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Yosemite rescuers save climber from El Capitan

Park could not secure a helicopter to assist in the rescue and instead deployed ground teams to respond


Targeted News Service

YOSEMITE NATIONAL PARK, Calif. — Yosemite National Park Rangers and Search and Rescue Personnel completed a high angle, high risk rescue on El Capitan, in Yosemite Valley, on Monday, October 22, 2012, in which a stranded Canadian climber was at risk for hypothermia. The summit of El Capitan, 7,569 feet above sea level, is the largest granite monolith in the world. This Yosemite icon attracts rock climbers from across the globe.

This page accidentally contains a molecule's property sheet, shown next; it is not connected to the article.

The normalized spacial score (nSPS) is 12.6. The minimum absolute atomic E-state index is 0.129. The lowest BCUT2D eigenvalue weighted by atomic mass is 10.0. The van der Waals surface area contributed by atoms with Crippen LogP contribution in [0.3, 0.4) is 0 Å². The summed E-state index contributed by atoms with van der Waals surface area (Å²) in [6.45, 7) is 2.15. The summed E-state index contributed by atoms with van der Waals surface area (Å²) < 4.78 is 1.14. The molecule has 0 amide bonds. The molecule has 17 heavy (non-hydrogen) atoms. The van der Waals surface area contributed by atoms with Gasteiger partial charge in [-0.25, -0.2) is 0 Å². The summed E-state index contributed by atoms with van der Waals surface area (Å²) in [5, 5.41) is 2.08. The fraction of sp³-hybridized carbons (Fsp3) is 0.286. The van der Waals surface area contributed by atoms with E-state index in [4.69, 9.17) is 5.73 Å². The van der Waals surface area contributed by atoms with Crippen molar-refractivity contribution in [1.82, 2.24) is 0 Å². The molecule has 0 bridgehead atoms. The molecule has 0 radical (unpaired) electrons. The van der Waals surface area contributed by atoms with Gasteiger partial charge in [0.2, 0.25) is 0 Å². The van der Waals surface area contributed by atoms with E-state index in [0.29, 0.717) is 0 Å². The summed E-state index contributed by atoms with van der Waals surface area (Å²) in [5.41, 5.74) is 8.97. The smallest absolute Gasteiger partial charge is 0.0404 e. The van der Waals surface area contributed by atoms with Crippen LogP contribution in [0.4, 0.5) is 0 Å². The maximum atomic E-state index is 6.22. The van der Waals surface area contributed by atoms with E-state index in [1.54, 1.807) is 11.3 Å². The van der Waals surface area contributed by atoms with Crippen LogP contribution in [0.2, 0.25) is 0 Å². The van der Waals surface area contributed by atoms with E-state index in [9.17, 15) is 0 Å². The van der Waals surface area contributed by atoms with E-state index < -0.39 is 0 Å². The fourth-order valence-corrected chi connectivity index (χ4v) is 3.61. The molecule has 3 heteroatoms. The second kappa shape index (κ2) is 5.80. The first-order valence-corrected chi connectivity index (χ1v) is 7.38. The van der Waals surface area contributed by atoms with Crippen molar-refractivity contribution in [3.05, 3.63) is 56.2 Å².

Two rock climbers began ascending a climbing route, known as the Muir Wall, on El Capitan on Monday, October 14, 2012. The party was due to reach the top of the climb on Sunday night, October 21, just before a large storm, with several inches of snow, was predicted. The lead climber, a 24-year old male from Ontario, Canada, reached the summit just before midnight on Sunday night. The second climber, a 40-year old male from British Columbia, Canada, was forced to spend the night approximately 230 feet below the summit due to impending bad weather and a stuck climbing rope.

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